Verb conjugates are often grouped into two categories, according to whether the last letter of the stem is a vowel or consonant (when romanized)

Type I: consonant-stems (五段動詞, godandōshi), and
Type II: vowel-stems (一段動詞, ichidandōshi, いる iru,える eru forms).
For conjugating type I verbs the suffix of the infinitive form is replaced by a different sound according to the original suffix, then a suffix which is consistent by tense is added.

The infinitive form of a type I verb has an う u sound (u, tsu, ru, ku, gu, nu, bu, mu, su)
The polite ~ます -masu form has an い i sound (i, chi, ri, ki, gi, ni, bi, mi, shi)
The negative form has an あ a sound (wa, ta, ra, ka, ga, na, ba, ma, sa)
The potential form has an え e sound (e, te, re, ke, ge, ne, be, me, se)
The volitional form has an おう ō sound (ō, tō, rō, kō, gō, nō, bō, mō, sō).

Japanese Possessive Adjectives 日本の所有格形容詞


Japanese Possessive Adjectives 日本の所有格形容詞

The possessive adjectives are my, your, his, her, its, our, their, and whose. A possessive adjective sits before a noun (or a pronoun) to show who or what owns it.

所有格形容詞は、my、your、his、her、its、our、their、whose. 所有格形容詞は、名詞(または代名詞)の前にあり、所有者または所有者を示します。


Adjectives 形容詞
Possessive Adjectives 所有格形容詞

The Japanese language has different ways of expressing the possessive relation. There are several "verbal possessive" forms based on verbs with the sense of "to possess" or "to have" or "to own". An alternative is the use of the particle no (の) between two nouns or noun phrases.

Some Sentence Examples: いくつかの文の例:

ジョンさんが車を所有している John-san ga kuruma wo shoyuushite iru: "John has a car" (lit. "John car possess be.")

ジョンさんが犬を飼っている(持っている) John-san ga inu wo motte iru: "John has a dog" (lit. "John dog hold be.").

watashi no te
私の手 me NO hand
'My hand.'

jon no kuruma
  ジョンの車 John NO car
'John's car.'

watashi no inu no beddo...
  私のいぬのベッド me NO dog NO bed...
'My dog's bed...'

watashi no okasan
  私のお母さん me NO mother
'My mother.'

jon no ani
  ジョンの兄 John NO big brother
'John's big brother'

kore wa jon no mono desu
  これはジョンの物です this SUB John NO one COP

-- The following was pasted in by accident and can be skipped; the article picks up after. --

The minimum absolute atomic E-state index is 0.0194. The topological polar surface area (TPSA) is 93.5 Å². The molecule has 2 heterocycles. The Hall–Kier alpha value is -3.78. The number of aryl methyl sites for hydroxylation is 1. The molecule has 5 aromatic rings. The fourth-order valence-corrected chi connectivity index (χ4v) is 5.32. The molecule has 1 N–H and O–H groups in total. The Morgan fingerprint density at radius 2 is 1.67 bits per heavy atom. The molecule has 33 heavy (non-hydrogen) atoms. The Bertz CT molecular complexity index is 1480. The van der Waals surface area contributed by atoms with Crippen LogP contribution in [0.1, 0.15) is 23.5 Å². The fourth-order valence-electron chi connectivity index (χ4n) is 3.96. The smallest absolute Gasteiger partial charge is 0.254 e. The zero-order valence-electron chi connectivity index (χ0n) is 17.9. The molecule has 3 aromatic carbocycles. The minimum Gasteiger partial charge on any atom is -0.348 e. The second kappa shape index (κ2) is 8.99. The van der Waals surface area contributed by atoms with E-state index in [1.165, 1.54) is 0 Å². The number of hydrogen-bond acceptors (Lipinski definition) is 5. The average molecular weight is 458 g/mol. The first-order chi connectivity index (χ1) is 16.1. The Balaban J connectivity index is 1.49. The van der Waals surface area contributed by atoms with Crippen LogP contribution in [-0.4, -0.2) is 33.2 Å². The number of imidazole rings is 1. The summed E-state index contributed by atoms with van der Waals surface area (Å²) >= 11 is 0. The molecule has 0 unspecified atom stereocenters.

‘This is John’s one.’

kore wa jon no Ø desu
  これはジョンの~です this SUB John NO Ø COP
‘This is John’s.’

kore wa merii no Ø desu ga, are wa jon Ø desu
  これはメリーの~ですがあれはジョン~です this SUB Mary NO Ø COP but, that SUB John Ø COP
‘This is Mary’s, but that is John’s.’

watashi ga hoshii no wa merii no Ø desu
  me SUB want NOM OBJ Mary NO Ø COP
‘What I want is Mary’s.’

Useful Japanese Phrases 便利な日本語フレーズ


You will enjoy reading these Basic Japanese Phrases.
これらの基本的な日本語のフレーズをお楽しみいただけます。

phrase
フレーズ

Hai. Yes.
はい。

Iie. No.
いいえ。

O-negai shimasu. Please.
おねがいします。

Arigatō. Thank you.
ありがとう。

Dōitashimashite. You're welcome.
どういたしまして。

Sumimasen. Excuse me.
すみません。

Gomennasai. I am sorry.
ごめんなさい。

Ohayō gozaimasu. Good morning.
おはようございます。

Konbanwa. Good evening.
こんばんは。

O-yasumi nasai. Good night.
おやすみなさい。

Japanese Phrases for Meeting and Greeting:

Eigo o hanasemasu ka. Do you speak English?
えいごをはなせますか。

Koko ni eigo o hanaseru hito wa imasu ka. Does anyone here speak English?
ここに えいごおはなせるひとはいますか。

Watashi wa nihongo ga sukoshi shika hanasemasen. I only speak a little Japanese.
わたしは にほんごがすこししか はなせません。

O-namae wa nan desu ka. What is your name?
おなまえはなんですか。

Watashi no namae wa Kaori desu. My name is Kaorii.
わたしのなまえは かおりです。

O-genki desu ka. How are you?
おげんきですか。

Genki desu. I'm fine. Thank you.
げんきです。

Oaidekite ureshī desu. I am very glad to meet you.
おあいできて うれしいです。

Wakarimasen. I don't understand.
わかりません。

Nante iimashita ka. What did you say?
なんていいましたか。

Motto yukkuri hanashite kudasai. Can you speak more slowly?
もっと ゆっくりはなしてください。

Yoku wakarimasu. I understand you perfectly.
よくわかります。

Japanese Dialog:

Sumisu-san:

Oha yō gozaimasu. Good morning.

おはようございます。

Eigo o hanasemasu ka. Do you speak English?

えいごをはなせますか。

Ten-in:

Sumimasen. I'm sorry.

すみません。

Eigo wa hanasemasen. I do not speak English.

えいごは はなせません。

Sumisu-san:

Watashi wa nihongo ga sukoshi shika hanasemasen. Unfortunately, I speak only a little Japanese.

わたしは にほんごがすこししかはなせません。

Ten-in:

Dai jōbu desu. That's all right.

だいじょうぶです。

Wakarimasu. I understand you.

わかります。

Main Japanese Pronouns 主な日本語代名詞


  • これ / この (Kore / Kono) – “This” or “This _ (thing/person)”
  • それ / その (Sore / Sono) – “That / It” or “That _ (thing/person)”
  • あれ / あの (Are / Ano) – “That over there” or “That _ (thing/person) over there”
  • 私 / 僕 (Watashi / Boku) – “I” (私 is gender neutral, while 僕 is masculine.)
  • 彼 (Kare) – “He”
  • 彼女 (Kanojo) – “She”
  • 私たち (Watashitachi) – “We”
  • 彼ら (Karera) – “They”
A A pronoun (I, me, he, she, herself, you, it, that, they, each, few, many, who, whoever, whose, someone, everybody, etc.) is a word that takes the place of a noun. In the sentence Joe saw Jill, and he waved at her, the pronouns he and her take the place of Joe and Jill, respectively.

代名詞(私、私、彼、彼女、彼女自身、あなた、それ、それ、彼ら、それぞれ、少数、多く、誰、誰、誰、誰か、みんななど)は名詞の代わりになる単語です 。 ジョーがジルを見た文の中で、彼は彼女に手を振った。彼と彼女の代名詞はそれぞれジョーとジルの代わりになっている。